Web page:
Women at war

Mothers spent years fighting for their rights in the workplace but are now experiencing a backlash from those without children, who say they have had enough.

When Nell Jackson once tried to book time off during the school holidays to attend her sister's 21st birthday party in the US, there was uproar in the medical practice she managed. "As the only woman in the surgery without children, I always had to wait till last to book my holidays as the women with children had priority," she says.

"Obviously, they all wanted to take the school holidays off but the one time I wanted time off then, for a very special occasion, everyone made a fuss.

"For women without children, life in the workplace can be difficult. Those with children are often leaving work early to pick up from school or coming in late because of the children, and you're the one person staying behind, working, when everyone else is going home."

In a society where so many have for so long campaigned for equal rights for working mothers, it's unusual to hear them accused of receiving more than their fair share of privileges.

But Jackson, 34, isn't alone. She's part of a growing movement of "child-free" women who are speaking up for their own rights, which they feel have been sacrificed to working mums. War has once more been declared in the workplace and, rather than a war between the sexes, this time it's women only.

"I've certainly seen that tension in the workplace," says Liz Eckermann, associate head, school of History, Heritage and Society at Melbourne's Deakin University.

"There's resentment on a number of levels, including about taxpayers' funds being diverted to women with children. The research certainly points in the direction of those tensions, too."

For while many working mothers are still pushing for a better deal, they're now being faced by a rising tide of opposition from sectors of their own gender. Internationally, there are now a slew of books, with titles such as Will You Be Mother? Women Who Choose to Say No; The Baby Boon: How Family-Friendly America Cheats the Childless; The Childless Revolution; and Families of Two to gird the loins, while major movements fight on behalf of the child-free at work, and to overhaul tax systems they believe have been unjustly weighted in favour of parents.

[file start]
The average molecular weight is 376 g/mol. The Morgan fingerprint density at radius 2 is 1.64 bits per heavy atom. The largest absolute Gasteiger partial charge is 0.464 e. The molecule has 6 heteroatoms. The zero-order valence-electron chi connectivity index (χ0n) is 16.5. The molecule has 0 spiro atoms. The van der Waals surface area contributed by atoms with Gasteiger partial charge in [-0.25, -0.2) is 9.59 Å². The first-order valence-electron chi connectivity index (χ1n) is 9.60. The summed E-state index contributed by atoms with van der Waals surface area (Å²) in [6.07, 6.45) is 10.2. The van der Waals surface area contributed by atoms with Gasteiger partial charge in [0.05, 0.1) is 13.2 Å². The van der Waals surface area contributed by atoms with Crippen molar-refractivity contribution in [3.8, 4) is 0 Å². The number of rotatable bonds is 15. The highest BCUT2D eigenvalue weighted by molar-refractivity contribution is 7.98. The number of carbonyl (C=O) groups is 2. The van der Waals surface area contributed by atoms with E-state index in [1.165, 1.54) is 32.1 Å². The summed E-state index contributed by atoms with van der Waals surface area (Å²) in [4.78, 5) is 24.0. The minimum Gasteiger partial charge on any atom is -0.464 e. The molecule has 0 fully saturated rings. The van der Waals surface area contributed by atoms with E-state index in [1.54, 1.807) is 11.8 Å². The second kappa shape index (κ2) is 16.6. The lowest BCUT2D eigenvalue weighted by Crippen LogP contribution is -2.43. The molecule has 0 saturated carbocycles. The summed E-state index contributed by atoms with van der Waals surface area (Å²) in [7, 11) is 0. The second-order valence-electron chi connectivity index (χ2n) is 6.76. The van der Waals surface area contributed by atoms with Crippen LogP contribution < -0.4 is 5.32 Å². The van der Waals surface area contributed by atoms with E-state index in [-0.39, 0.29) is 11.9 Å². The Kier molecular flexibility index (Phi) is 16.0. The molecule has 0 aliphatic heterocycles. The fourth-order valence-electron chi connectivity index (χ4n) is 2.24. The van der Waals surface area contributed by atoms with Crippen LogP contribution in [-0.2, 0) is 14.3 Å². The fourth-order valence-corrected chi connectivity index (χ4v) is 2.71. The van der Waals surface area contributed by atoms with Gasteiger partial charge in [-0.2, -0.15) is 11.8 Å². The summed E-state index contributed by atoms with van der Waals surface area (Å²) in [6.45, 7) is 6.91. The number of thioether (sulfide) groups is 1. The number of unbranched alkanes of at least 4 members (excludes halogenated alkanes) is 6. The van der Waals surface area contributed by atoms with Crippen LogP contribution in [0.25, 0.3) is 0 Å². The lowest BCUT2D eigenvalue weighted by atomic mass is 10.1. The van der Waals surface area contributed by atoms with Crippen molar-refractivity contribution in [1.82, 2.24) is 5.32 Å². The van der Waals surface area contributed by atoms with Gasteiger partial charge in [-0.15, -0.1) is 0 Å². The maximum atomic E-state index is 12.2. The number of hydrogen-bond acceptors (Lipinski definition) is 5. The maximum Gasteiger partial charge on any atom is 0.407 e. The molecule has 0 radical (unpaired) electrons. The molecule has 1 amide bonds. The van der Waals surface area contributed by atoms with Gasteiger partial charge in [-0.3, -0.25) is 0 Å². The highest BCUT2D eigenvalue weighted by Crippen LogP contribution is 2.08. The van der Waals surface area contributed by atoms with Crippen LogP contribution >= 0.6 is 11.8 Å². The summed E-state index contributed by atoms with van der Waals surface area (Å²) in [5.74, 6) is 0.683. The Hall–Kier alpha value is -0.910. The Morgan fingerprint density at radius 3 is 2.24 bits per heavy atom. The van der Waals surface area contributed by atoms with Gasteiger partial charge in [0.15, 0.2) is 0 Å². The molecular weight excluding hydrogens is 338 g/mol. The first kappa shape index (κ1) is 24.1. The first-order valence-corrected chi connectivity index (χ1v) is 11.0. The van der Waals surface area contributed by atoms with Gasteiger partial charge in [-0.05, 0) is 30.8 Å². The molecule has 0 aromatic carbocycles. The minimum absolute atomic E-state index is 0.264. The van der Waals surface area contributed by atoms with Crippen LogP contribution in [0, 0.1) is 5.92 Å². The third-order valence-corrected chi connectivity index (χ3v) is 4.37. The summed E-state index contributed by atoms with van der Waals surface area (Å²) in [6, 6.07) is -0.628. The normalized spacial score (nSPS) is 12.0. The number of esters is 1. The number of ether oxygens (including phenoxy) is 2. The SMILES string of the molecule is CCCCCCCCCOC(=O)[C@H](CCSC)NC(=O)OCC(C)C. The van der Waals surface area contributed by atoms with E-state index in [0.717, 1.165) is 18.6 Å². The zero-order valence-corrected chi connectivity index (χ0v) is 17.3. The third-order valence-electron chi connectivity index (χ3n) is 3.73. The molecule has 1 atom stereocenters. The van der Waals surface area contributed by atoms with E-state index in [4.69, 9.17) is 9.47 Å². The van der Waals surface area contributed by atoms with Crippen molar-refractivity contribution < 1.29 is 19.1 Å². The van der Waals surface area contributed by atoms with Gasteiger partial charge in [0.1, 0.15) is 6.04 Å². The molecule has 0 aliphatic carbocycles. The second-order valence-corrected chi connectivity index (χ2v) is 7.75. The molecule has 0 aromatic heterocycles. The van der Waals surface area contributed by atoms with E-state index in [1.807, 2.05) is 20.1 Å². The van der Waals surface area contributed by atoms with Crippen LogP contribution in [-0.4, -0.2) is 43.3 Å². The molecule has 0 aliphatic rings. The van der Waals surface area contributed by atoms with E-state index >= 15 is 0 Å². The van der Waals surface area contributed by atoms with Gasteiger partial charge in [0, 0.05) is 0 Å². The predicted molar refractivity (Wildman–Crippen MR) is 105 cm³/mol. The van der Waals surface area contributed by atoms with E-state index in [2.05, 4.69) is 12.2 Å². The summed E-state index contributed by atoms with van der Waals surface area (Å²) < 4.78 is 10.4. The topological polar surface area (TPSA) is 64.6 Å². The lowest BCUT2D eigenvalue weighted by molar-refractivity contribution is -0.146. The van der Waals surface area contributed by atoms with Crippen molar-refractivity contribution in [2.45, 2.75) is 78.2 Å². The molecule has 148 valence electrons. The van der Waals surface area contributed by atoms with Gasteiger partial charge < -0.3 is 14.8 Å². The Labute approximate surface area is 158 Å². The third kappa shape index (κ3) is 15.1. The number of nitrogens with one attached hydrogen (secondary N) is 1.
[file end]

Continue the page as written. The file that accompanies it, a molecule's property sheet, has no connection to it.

In Australia, the child-free movement is gaining momentum, campaigning against "breeder benefits" and publishing a book, Child-Free Zone, about the opinions and experiences of more than 80 childless people.

There's also an online discussion group where people without kids can network and share their thoughts, and a huge amount of research is being undertaken by academics and policy advisers about the attitudes of the child-free to parents.

Susan Moore, with husband David, is the convenor of and says more focus deserves to be on people without children as so many Australian women are now choosing not to have children, are childless by circumstance, or are giving birth much later in life.

Instead, Moore says, discrimination against the child-free continues apace. High-profile attitudinal examples such as the deputy Labor leader, now Deputy Prime Minister, Julia Gillard, being castigated by Liberal senator Bill Heffernan for being "deliberately barren", and thus unable to understand voters: remarks for which he later apologised.

"Another famous example is the people who claim that Condoleezza Rice should not be US Secretary of State as she can't possibly understand what it is like to lose a child." Moore says.

"It appears we childless people are heartless and have no compassion at all. I'd begun to think it was more acceptable now not to have children but today, with the new baby boom, and discrimination in the workplace against the child-free, there seems to be more tension in the workplace than ever."

Moore says for working mothers, it's treated as acceptable to leave work early or come in late or pick the best holiday times, while for those without children it can be impossible to take some time off even if they're caring for elderly relatives or have difficulties at home. "It's like if you don't have a family, you don't have a life," she says.

It's often the same deal in the professions. Child-free Victorian barrister Susan Borg recently took up the baton for her childless sisters, saying they suffer in silence in the face of special treatment for their child-bearing colleagues. As well as having to work longer hours, taking holidays at more anti-social times, being considered fair game for taking work calls at 9pm and facing a greater risk of a remote posting, she argues in Lawyers Weekly, there's also the issue of mothers bringing kids to the office.